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Not sure if you would find them in a department store or not (unless you buy a LOT of shoes <_< ) but you could try building supply stores, craft stores, or floral whole-salers. I don't know that they would be too efective in a cache though, at least not for very long. Silica gel (the most common) doesn't hold a lot of moisture relative to the volume it takes up, and if there is no way to "dry" it out, it's usefulness will be shortlived. IMHO you would better served by spending the extra time/money on a more moisture resistant cache container.

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I found some of them at my local packing/shipping store. Something like the UPS store, but it's a local business, I'm not sure if the major chain places have stuff like that. Anyhow they're fairly large (about 4" wide 3" tall), but I keep forgetting to put them in caches to see how well they work.


Also along the lines of "crystal" type cat litter mentioned above. I read about that in a woodworking magazine once. Someone suggested taking Tidy Cat Crystals, placing a bit in some pantyhose, and then tying it off. This suggestion was based on using it in drawers and cabinets to keep tools from rusting. It's worth a shot, and probably ends up being cheaper per unit than buying the packs from the store.

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I found a link where you can buy them Silica gell. I did a quick experament I found out that the equasion y=x1.5 is a good ratio of water to silica gell. x represents the amount of water and y represents the amount of silica gel needed to absorb that much water.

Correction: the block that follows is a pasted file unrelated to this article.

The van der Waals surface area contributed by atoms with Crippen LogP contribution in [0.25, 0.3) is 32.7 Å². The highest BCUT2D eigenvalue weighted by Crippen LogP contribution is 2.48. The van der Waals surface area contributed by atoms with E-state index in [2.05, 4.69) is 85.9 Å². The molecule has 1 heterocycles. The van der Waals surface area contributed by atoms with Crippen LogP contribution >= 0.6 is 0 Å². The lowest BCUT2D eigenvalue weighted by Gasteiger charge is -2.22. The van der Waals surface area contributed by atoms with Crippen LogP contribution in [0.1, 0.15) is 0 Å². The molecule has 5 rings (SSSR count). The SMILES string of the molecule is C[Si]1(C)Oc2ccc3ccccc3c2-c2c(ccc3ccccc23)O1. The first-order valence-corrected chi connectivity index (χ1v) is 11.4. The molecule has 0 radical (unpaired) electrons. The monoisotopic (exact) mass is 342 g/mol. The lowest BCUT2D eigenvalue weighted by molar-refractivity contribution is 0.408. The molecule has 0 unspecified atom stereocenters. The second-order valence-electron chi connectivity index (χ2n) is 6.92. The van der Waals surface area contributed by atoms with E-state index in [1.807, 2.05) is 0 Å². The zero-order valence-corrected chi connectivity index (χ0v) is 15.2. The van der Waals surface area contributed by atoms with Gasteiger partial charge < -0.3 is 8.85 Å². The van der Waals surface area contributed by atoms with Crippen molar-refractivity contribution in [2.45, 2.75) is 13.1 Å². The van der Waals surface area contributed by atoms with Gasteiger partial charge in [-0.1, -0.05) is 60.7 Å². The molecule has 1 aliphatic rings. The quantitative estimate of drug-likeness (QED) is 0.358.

You know you coild just put paper towels in a bag type of thing and put them in the caches adn it would be less expensive. <_<

Edited by Team ClandestinePenguin
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Actually, the hard thing is the condensation on the inside of the cache after the moisture gets in. At least where I live, it's dry, so the evaporation rate is good, but for those high humidity areas of the country, I can see mold developing very quickly if the cache isn't maintained quickly enough.

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Home Depot carries it. I just saw it the other day and wondered IF I needed some for general purpose. Of course, I have some other stuff that soaks up 100 times its weight. Great for turning coffee into gel in the cup gags.

You know, now that I think about it - the stuff that they put in diapers works astoundingly well. My Dad used to cut open (new) diapers, get the absorbant stuff out and do the coffee-gel joke too. I bet if you cut open a diaper and put the compound in a fabric bag, that might work really well.

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'That stuff used in disposable diapers' is Sodium Polyacrylate. It absorbs 100 times it's own weight in water, and is also used in certain body-cooling devices (a cloth tube with the stuff inside. Soak it 'till it's full, then wrap around the head or neck as a personal cooling system via evaporation), to plug up porous rock formations when drilling wells, and also as a sort of poor-man's hydrophonics system. See www.plantgel.com, where it comes in COLORS! I'm not sure how it might work as a dessicant, though.

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at least to adirondackcache... in NY state (i live in cny) you'll find the brand name "damp rid" at a hardware store, it's used to dry up a moist closet or basement. you could put some in a salt shaker (or something similiar where air can get in, but the dessicant won't get out), and leave it in a ammo can size cache.


...and from my experience, there's hardly such thing as a dry cache in upstate ny :( interesting idea on the dessicant too.

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